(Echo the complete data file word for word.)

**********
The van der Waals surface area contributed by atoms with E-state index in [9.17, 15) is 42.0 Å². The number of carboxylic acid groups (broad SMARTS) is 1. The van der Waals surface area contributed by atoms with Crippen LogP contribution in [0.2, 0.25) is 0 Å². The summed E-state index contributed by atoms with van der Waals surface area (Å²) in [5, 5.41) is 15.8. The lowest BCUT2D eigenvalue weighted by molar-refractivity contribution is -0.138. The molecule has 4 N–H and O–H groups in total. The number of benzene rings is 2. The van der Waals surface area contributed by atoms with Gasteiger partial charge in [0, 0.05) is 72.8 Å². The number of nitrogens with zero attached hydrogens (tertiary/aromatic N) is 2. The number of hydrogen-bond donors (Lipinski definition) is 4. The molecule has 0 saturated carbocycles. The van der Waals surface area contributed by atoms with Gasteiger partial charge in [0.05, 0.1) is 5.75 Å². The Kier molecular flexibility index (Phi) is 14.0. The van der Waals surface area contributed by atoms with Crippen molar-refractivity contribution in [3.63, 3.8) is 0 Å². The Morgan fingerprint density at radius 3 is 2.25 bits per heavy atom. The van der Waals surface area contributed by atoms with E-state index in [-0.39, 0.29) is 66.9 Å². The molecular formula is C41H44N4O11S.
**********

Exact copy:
The van der Waals surface area contributed by atoms with E-state index in [9.17, 15) is 42.0 Å². The number of carboxylic acid groups (broad SMARTS) is 1. The van der Waals surface area contributed by atoms with Crippen LogP contribution in [0.2, 0.25) is 0 Å². The summed E-state index contributed by atoms with van der Waals surface area (Å²) in [5, 5.41) is 15.8. The lowest BCUT2D eigenvalue weighted by molar-refractivity contribution is -0.138. The molecule has 4 N–H and O–H groups in total. The number of benzene rings is 2. The van der Waals surface area contributed by atoms with Gasteiger partial charge in [0, 0.05) is 72.8 Å². The number of nitrogens with zero attached hydrogens (tertiary/aromatic N) is 2. The number of hydrogen-bond donors (Lipinski definition) is 4. The molecule has 0 saturated carbocycles. The van der Waals surface area contributed by atoms with Gasteiger partial charge in [0.05, 0.1) is 5.75 Å². The Kier molecular flexibility index (Phi) is 14.0. The van der Waals surface area contributed by atoms with Crippen molar-refractivity contribution in [3.63, 3.8) is 0 Å². The Morgan fingerprint density at radius 3 is 2.25 bits per heavy atom. The van der Waals surface area contributed by atoms with E-state index in [-0.39, 0.29) is 66.9 Å². The molecular formula is C41H44N4O11S.